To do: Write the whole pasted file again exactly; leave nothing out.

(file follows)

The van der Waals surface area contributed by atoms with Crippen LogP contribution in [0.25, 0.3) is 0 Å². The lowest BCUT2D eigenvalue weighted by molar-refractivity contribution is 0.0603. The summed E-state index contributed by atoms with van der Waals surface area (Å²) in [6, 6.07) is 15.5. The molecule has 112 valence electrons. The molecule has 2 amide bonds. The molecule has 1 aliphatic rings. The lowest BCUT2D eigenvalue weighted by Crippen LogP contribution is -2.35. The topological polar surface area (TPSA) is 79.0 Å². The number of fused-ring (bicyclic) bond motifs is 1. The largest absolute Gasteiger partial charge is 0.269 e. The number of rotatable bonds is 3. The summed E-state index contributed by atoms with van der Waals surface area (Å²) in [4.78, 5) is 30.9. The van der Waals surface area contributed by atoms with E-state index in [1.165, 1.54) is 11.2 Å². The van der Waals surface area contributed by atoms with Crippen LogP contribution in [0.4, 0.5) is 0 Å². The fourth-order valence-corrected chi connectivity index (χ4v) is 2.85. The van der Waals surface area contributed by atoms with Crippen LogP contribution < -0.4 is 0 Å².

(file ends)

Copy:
The van der Waals surface area contributed by atoms with Crippen LogP contribution in [0.25, 0.3) is 0 Å². The lowest BCUT2D eigenvalue weighted by molar-refractivity contribution is 0.0603. The summed E-state index contributed by atoms with van der Waals surface area (Å²) in [6, 6.07) is 15.5. The molecule has 112 valence electrons. The molecule has 2 amide bonds. The molecule has 1 aliphatic rings. The lowest BCUT2D eigenvalue weighted by Crippen LogP contribution is -2.35. The topological polar surface area (TPSA) is 79.0 Å². The number of fused-ring (bicyclic) bond motifs is 1. The largest absolute Gasteiger partial charge is 0.269 e. The number of rotatable bonds is 3. The summed E-state index contributed by atoms with van der Waals surface area (Å²) in [4.78, 5) is 30.9. The van der Waals surface area contributed by atoms with E-state index in [1.165, 1.54) is 11.2 Å². The van der Waals surface area contributed by atoms with Crippen LogP contribution in [0.4, 0.5) is 0 Å². The fourth-order valence-corrected chi connectivity index (χ4v) is 2.85. The van der Waals surface area contributed by atoms with Crippen LogP contribution < -0.4 is 0 Å².